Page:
“Starting with our neighbors,” Demir said the foundation provides social services at its office in Bridgeview. The village is among localities, including Justice and Palos Hills, that refer people in financial difficulty to the charity.
It gives checks to single mothers and others facing eviction to pay rent or electric bills in arrears and buy medicine. It has also provided 65,000 hours of mental health services, according to Demir. The Khalil Center in Lombard serves as its Chicago area mental health facility.
Farther afield, the Zakat foundation sent food, clothing and medicine to aid refugees living in camps in Pakistan who fled the war in Afghanistan.
It responded to the 2004 Indian Ocean earthquake and tsunami, the deadliest tidal catastrophe in modern times; the Iowa flood of 2008 that inundated Cedar Rapids and environs; Hurricane Maria, which struck Puerto Rico and disasters in Haiti.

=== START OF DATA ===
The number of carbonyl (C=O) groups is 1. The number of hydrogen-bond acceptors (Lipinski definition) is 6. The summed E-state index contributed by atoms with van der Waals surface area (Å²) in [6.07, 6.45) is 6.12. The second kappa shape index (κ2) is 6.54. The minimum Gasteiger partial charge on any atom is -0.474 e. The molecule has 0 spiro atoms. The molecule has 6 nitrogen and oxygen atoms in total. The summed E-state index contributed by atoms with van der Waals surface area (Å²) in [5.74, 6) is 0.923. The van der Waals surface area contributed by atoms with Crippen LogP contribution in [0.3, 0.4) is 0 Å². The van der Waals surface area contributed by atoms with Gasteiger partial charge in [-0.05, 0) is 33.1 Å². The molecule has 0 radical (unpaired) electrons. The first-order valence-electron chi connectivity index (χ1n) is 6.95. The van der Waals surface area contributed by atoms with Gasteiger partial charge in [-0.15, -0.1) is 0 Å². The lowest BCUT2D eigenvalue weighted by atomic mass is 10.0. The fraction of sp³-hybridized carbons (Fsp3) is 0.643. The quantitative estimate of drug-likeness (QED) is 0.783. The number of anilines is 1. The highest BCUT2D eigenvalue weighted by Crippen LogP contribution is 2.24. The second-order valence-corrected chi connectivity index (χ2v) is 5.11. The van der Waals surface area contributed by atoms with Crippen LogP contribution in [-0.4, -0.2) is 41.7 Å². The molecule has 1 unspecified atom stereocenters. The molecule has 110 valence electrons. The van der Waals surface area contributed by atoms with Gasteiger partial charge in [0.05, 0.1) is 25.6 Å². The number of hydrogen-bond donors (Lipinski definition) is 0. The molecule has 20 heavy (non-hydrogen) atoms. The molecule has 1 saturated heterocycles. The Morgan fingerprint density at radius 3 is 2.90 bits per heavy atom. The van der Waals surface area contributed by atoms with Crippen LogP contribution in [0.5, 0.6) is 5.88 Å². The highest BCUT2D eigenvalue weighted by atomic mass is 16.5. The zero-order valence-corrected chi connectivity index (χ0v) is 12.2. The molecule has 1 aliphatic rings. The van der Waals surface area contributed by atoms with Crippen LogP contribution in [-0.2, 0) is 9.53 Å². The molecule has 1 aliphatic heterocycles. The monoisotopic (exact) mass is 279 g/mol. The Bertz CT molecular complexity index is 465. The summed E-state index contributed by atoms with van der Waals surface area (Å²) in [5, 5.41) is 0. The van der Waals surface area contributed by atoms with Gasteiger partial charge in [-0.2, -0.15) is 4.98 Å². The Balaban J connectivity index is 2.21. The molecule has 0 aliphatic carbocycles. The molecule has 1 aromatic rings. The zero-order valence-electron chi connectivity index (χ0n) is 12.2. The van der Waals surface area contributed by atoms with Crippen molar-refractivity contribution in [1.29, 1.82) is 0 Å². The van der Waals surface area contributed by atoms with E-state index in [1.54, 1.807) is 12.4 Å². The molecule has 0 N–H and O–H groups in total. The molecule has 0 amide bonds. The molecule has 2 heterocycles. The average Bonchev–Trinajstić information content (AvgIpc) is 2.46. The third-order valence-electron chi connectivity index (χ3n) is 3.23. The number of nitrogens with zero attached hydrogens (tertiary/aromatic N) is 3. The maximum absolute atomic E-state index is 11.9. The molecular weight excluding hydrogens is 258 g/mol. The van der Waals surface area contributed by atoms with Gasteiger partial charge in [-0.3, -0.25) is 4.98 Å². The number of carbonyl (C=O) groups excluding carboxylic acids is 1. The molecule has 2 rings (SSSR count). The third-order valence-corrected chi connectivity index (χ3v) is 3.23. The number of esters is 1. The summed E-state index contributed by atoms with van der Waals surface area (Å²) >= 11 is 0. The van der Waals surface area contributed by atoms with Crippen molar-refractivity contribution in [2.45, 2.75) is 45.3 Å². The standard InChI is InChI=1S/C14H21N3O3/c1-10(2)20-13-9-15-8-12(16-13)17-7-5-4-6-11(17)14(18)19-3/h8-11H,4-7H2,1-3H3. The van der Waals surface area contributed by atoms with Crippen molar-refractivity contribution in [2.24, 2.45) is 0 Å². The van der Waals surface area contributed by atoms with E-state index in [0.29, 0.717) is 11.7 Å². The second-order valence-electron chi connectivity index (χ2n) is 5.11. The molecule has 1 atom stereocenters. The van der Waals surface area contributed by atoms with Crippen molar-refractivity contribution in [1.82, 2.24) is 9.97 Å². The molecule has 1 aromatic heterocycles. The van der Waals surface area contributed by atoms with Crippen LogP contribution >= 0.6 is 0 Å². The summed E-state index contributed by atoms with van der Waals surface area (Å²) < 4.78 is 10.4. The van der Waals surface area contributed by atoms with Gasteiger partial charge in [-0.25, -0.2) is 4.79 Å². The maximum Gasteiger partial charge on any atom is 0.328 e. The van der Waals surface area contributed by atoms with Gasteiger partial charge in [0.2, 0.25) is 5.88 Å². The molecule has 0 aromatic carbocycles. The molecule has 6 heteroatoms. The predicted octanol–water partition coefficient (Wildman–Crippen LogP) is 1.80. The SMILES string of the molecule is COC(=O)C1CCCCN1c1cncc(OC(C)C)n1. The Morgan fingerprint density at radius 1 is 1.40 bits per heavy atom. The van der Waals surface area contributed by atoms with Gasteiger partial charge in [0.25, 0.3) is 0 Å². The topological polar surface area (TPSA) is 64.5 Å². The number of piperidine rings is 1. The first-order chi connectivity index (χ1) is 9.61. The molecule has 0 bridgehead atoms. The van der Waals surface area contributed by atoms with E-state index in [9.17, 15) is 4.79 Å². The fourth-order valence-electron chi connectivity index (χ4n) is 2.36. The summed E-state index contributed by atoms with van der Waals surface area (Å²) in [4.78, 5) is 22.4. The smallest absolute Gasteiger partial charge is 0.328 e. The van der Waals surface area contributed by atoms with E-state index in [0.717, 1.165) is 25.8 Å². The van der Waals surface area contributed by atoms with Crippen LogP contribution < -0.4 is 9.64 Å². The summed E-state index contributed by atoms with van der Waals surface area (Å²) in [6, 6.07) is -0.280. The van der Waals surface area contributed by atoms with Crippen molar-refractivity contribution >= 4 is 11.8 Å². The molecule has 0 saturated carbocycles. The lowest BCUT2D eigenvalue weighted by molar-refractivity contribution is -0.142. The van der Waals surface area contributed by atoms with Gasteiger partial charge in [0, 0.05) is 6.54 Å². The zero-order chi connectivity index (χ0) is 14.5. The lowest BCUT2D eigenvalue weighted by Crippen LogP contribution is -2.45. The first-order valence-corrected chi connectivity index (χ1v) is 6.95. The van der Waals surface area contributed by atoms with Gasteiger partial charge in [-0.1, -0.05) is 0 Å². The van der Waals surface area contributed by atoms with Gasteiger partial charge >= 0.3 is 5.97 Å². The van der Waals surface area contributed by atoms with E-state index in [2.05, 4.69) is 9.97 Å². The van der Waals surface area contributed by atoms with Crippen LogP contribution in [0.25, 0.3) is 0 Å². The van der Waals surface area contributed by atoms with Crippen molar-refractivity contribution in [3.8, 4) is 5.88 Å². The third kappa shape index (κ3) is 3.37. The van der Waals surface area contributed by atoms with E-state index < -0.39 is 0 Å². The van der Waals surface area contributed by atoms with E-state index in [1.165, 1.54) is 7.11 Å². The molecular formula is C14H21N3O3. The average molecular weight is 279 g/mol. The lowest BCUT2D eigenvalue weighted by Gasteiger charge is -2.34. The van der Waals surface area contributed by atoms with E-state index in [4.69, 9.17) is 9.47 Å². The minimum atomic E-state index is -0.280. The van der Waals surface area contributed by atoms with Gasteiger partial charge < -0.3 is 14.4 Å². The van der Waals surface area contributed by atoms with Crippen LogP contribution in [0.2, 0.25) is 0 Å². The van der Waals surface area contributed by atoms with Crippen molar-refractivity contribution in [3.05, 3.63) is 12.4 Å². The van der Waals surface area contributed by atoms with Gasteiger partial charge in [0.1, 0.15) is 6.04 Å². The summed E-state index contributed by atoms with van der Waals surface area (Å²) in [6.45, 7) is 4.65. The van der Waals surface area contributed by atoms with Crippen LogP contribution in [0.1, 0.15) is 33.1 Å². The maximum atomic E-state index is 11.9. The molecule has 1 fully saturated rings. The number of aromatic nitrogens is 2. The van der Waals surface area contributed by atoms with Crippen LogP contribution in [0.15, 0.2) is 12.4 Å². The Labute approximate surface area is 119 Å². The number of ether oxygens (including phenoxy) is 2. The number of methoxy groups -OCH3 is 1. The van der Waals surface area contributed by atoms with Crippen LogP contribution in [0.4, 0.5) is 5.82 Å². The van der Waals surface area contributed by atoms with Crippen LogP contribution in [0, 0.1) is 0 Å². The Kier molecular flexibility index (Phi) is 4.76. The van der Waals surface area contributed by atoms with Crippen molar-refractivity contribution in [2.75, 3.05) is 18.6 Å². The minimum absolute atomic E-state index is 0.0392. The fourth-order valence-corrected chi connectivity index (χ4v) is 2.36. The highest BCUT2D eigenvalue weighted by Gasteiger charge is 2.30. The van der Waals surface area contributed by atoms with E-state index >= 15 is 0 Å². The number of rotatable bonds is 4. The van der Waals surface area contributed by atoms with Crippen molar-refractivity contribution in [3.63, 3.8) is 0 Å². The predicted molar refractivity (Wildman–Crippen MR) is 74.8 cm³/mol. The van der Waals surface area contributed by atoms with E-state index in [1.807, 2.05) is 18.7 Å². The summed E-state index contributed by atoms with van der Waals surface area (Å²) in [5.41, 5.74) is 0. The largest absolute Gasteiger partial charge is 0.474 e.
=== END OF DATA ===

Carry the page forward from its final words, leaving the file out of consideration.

In the aftermath of Hurricane Harvey in August 2017, the foundation sent supply-laden trucks, dubbed the Caravan of Love, to Houston to help sustain displaced people living in relief centers.
“The world is a crazy place of wars and natural and man-made disasters that create thousands of refugees, displaced people in turmoil,” Demir said of his motivation to form the Zakat Foundation of America.
Zakat is an Arabic word that means giving alms or charity to the poor, one of the Five Pillars of Islam.
“I grew up in a culture that taught me to care, to share and be conscious of one’s surroundings — to be good and do good,” Demir said. “There is much poverty, hunger and misery across the world that we try to change. To make an impact and improve the life of someone means the world to them.”